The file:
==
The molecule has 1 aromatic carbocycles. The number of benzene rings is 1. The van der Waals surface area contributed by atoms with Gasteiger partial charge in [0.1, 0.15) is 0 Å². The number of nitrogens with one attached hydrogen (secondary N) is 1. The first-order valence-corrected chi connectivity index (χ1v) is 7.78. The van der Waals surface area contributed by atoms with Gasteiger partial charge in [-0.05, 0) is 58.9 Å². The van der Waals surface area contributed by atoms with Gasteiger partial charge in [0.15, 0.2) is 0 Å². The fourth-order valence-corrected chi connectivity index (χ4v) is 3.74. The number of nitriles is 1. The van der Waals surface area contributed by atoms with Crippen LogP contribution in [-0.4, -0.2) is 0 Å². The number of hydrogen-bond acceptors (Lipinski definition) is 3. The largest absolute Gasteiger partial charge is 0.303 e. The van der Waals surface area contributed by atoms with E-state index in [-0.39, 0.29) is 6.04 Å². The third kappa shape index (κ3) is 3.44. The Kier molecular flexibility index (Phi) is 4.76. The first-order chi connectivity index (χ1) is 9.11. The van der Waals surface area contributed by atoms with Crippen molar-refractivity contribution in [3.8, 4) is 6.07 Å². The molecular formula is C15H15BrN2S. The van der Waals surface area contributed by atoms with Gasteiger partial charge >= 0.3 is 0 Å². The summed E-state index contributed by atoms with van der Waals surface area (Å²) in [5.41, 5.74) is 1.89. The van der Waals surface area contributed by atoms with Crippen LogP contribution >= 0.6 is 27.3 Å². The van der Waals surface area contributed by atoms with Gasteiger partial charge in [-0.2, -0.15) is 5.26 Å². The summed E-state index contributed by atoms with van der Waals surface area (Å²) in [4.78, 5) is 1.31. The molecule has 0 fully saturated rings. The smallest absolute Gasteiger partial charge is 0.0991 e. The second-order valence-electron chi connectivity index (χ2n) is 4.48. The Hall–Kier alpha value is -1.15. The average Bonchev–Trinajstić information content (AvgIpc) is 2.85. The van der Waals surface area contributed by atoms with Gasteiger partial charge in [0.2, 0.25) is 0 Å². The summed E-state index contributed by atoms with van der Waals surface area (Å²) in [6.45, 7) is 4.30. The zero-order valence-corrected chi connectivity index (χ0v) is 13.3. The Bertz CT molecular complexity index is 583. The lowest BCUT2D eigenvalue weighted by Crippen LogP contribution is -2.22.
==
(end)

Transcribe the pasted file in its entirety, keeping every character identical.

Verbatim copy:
The molecule has 1 aromatic carbocycles. The number of benzene rings is 1. The van der Waals surface area contributed by atoms with Gasteiger partial charge in [0.1, 0.15) is 0 Å². The number of nitrogens with one attached hydrogen (secondary N) is 1. The first-order valence-corrected chi connectivity index (χ1v) is 7.78. The van der Waals surface area contributed by atoms with Gasteiger partial charge in [-0.05, 0) is 58.9 Å². The van der Waals surface area contributed by atoms with Gasteiger partial charge in [0.15, 0.2) is 0 Å². The fourth-order valence-corrected chi connectivity index (χ4v) is 3.74. The number of nitriles is 1. The van der Waals surface area contributed by atoms with Crippen LogP contribution in [-0.4, -0.2) is 0 Å². The number of hydrogen-bond acceptors (Lipinski definition) is 3. The largest absolute Gasteiger partial charge is 0.303 e. The van der Waals surface area contributed by atoms with E-state index in [-0.39, 0.29) is 6.04 Å². The third kappa shape index (κ3) is 3.44. The Kier molecular flexibility index (Phi) is 4.76. The first-order chi connectivity index (χ1) is 9.11. The van der Waals surface area contributed by atoms with Crippen molar-refractivity contribution in [3.8, 4) is 6.07 Å². The molecular formula is C15H15BrN2S. The van der Waals surface area contributed by atoms with Gasteiger partial charge >= 0.3 is 0 Å². The summed E-state index contributed by atoms with van der Waals surface area (Å²) in [5.41, 5.74) is 1.89. The van der Waals surface area contributed by atoms with Crippen LogP contribution >= 0.6 is 27.3 Å². The van der Waals surface area contributed by atoms with Gasteiger partial charge in [-0.2, -0.15) is 5.26 Å². The summed E-state index contributed by atoms with van der Waals surface area (Å²) in [4.78, 5) is 1.31. The molecule has 0 fully saturated rings. The smallest absolute Gasteiger partial charge is 0.0991 e. The second-order valence-electron chi connectivity index (χ2n) is 4.48. The Hall–Kier alpha value is -1.15. The average Bonchev–Trinajstić information content (AvgIpc) is 2.85. The van der Waals surface area contributed by atoms with Gasteiger partial charge in [0.2, 0.25) is 0 Å². The summed E-state index contributed by atoms with van der Waals surface area (Å²) in [6.45, 7) is 4.30. The zero-order valence-corrected chi connectivity index (χ0v) is 13.3. The Bertz CT molecular complexity index is 583. The lowest BCUT2D eigenvalue weighted by Crippen LogP contribution is -2.22.